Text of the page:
French chefs provide a benchmark for cooking around the world with their careful choice of fresh ingredients and sauce-making skills. Modern French cuisine started with the arrival of sugar in the Renaissance period leading to a clear distinction between sweet and salty food. The growing use of butter and the arrival in Paris of Catherine de Medici’s Florentine chefs also played a major part.
The basic rules of French eating
Breakfasts are simply toasted baguette with butter and jam. On days-off, the routine is the same but eaten in a more relaxed fashion. The French don’t believe in grabbing a quick snack at their desks. They take convivial time over a sandwich of ham or cheese. In contrast, weekend lunches, whether eaten at home or in restaurants are leisurely affairs consisting of three or more courses. On work-day evenings, food is maybe a salad or soup and some grilled meat or fish with vegetables. The French like to dine out or entertain at the weekend and this is when regional culinary skills are showcased. And, we mustn’t forget the afternoon snack when French patisserie comes into its own.
Four French dining rules to follow
Despite their love of wine, croissants and oh-so-delicious pastries, the French always seem to maintain their svelte elegance. Follow these rules and you can enjoy as much French cuisine as you like:
- Apart from a small afternoon snack at around 4 p.m. stay clear of tempting in-between-meal treats.
- The French don’t associate food with guilt. So don’t feel guilty if you’re tempted to snack. Food is meant to be enjoyed.
- Keep a lid on the number of high-calorie coffee and fizzy drinks you enjoy during the day.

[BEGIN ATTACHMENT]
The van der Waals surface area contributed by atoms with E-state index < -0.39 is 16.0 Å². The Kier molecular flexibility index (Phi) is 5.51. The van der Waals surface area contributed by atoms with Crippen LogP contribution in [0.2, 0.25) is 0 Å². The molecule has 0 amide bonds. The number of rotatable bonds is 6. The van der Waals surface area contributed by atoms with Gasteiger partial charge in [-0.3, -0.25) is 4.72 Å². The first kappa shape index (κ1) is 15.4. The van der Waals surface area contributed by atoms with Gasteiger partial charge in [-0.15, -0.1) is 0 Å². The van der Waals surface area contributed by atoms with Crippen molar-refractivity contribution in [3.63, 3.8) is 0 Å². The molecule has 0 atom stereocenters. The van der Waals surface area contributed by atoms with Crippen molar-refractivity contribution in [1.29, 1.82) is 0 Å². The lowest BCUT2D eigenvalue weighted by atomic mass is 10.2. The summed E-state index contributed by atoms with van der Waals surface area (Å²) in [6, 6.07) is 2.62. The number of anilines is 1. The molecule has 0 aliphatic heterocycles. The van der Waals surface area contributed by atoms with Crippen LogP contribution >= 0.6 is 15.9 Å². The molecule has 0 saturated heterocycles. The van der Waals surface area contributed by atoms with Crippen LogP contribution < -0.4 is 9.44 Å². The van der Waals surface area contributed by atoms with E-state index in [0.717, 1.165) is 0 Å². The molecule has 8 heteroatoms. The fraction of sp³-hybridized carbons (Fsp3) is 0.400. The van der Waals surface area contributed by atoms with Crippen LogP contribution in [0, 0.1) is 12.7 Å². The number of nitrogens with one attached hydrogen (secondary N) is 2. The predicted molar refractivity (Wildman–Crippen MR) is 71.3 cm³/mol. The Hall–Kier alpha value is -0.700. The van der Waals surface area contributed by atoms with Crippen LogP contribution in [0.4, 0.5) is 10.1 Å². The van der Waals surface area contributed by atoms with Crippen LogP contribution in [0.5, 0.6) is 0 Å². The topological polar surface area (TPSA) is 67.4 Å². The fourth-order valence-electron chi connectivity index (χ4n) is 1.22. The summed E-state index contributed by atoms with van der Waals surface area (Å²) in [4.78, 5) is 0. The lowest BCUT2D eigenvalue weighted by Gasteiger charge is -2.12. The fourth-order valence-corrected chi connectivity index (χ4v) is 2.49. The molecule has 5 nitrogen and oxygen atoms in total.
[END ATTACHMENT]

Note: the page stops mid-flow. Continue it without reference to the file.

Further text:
- Enjoy everything in moderation and make every meal an occasion.
Popular French classics
From regional dishes to seasonal dishes, classic French cuisine is sure to have something for you. Here are just a few of our favourite classics:
- Coquilles Saint-Jacques, which take scallops to a whole new level, is traditionally served at Christmas.
- French Onion Soup is made truly special with a slice of bread and melted cheese on top.
- Sole Meuniere is a simple, straightforward and lemony fish dish.
- Steak tartare is not for everybody but is a truly divine way of enjoying beef.
- Magret is duck breast cooked the way only the French know how to.
- Cassoulet also uses duck along with beans in a full-of-flavour stew.
Some French dishes that are often overlooked
While street vendors selling sweet and savoury crepes are a familiar sight in French towns and cities, Brittany has its own version made with buckwheat. They are filled with anything savoury from fish and meat to vegetables. Try these as well:
- Hachis Parmentier is comfort food at its best featuring minced beef under creamy mash.
- Piperade from the Basque country is similar to ratatouille but made mainly from onions, peppers and eggs.
- Pissaladière has a pizza-like base topped with onion, olives and anchovies.
Dine French with foodpanda
If we have tempted you with our glimpse of French cuisine then why not let foodpanda bring you dishes from some of the best French restaurants in Singapore? Try the steak or duck at L’Entrecote Customs House or French pastries at Boufe Boutique Cafe. If you have a passion for food from around the world, check out what foodpanda has to say about Korean food and other international cuisines.